You are a zealous job seeker, always scouring job sites for vacancies. You bookmark all positions that match your criteria then later send job applications with the hope that at least one employer will find your application worthwhile. You wait for a call, or a regret email.
After a few weeks of routine you forget about it and continue scouring jobsites for more listings. The sad reality is that most companies have stopped sending regret messages to unsuccessful candidates making applicants anxious and frustrated in their job search efforts. Some even wonder whether their applications are received at all, or whether they get lost in a black hole.
To get more clarity on this, here are a few pointers you should know;
- You might not be qualified
The job advert listed in the qualifications section that they needed someone with 4 years’ experience. Your experience in the field is under a year. What are the odds of you getting call? The employer needs someone who can do the job and they will select the candidate closest to their ideal profile. It is business, nothing personal.
What to do: To avoid constant disappointment, only send job applications for positions you have the qualifications for. Constantly seek growth within your current growth whether in terms of training, academic progression or experience. It makes your future applications more fruitful and gives you a competitive edge. If you lack experience, seek internship positions that will expose you to the market for experience. You can even volunteer where internships or entry-level jobs are not forthcoming.
- You need to understand the hiring funnel
The supply and demand dynamics of the job market are never proportional. The higher the job level, the lower the number of applications and vice versa. A single job online advert will be seen by over 1000 individuals, depending on the media used. Where more personal media is used like forwarded whatsapp messages, the number of those who see an advert shoots by 5 to 7 times more. Over 200 individuals will start the process of application, with half the number completing the process. Out of the possible 100 CV submitted, 75 will be filtered out due to lacking qualifications or experience. Out of the 25 CVs that a human resource professional will look at, 4-6 individuals will be called for an interview. The list will go down to at most 3 being called for the final interview and 1 individual being offered the job. (Talent Function Group LLC)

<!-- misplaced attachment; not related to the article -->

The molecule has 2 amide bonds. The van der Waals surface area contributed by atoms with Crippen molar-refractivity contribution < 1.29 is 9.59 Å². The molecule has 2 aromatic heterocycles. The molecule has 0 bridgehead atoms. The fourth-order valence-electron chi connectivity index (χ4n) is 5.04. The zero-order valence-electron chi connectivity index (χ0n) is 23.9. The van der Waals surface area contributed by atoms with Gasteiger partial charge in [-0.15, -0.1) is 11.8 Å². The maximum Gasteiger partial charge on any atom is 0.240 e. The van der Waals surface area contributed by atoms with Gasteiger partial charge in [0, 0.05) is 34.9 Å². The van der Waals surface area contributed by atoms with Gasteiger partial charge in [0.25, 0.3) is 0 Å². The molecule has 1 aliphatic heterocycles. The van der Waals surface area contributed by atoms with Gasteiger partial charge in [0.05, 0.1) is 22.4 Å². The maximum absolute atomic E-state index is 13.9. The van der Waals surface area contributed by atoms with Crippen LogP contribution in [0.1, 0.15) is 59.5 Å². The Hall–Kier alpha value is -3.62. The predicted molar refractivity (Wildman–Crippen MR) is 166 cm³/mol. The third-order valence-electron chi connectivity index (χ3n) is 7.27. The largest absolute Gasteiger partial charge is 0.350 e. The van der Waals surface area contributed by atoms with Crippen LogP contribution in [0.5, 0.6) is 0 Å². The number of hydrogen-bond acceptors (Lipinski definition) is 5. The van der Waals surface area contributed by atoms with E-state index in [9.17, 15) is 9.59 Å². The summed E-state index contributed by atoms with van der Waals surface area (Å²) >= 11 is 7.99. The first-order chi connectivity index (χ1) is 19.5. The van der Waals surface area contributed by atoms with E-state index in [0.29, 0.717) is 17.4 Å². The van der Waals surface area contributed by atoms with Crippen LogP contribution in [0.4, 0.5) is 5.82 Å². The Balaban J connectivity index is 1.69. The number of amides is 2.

What to do: The only way to get that interview session is ensure your CV stands out of the enormous competition.
- Your CV is not keyword sensitive
The harsh reality is that human resource professionals never get to view most CVs. Technology has lessened the HR’s burden by providing systems that screen applications based on keywords. Each job advert has a job description and profile of the ideal candidate they are looking for. If you are the kind of candidate that sends one CV for all job applications, you will probably wait for that interview call a bit longer.
What to do: Read carefully through the job description in the job advert and use the same words in your CV and cover letter to emphasize on your suitability for the position. The same goes for CV formats and presentation. Make your CV easy to get all the important information at a glance. This will ensure that in case the human resource manager has a screening software, your CV gets to the shortlisting stage.
- Incomplete online profiles
Human resource professionals are aware that online profiles can be deceiving and therefore become wary of incomplete professional profiles. Your potential employer will look at your BrighterMonday profile and expect it to match with the CV you sent. Inconsistencies can cost you the interview opportunity. Other professional profiles like LinkedIn should also be up to date.
What to do: Be active in your professional circles. Employers are looking to hire self-motivated individuals who are hungry for growth. Be keen to update each career milestone on your online professional profiles to increase your relevance in the job market. At the same, time take care of your online presence to ensure it doesn’t jeopardize your chances of getting hired.
- Even with all things right, the odds might still be against you
As pessimistic as that sounds, it is true. With a working population like Kenya, where the demand from professionals graduating cannot be sated by the existing jobs, competition for existing jobs is stiff. Looking for a job becomes a job in itself. Human resource professionals stop looking through applications after they reach a certain number, unless they still haven’t found their ideal candidate.
What to do: Make your job search targeted. Conduct a research on your industry and identify companies you would like to work for. Make it your priority to go through job listings each day and immediately send targeted and customized CVs to companies you desire to work with. Sending early applications matter, so do not postpone sending applications for too long. Sometimes human resource managers decide to change an advert mid-process. It is wise to constantly check the job listing to see if anything has changed and reapply.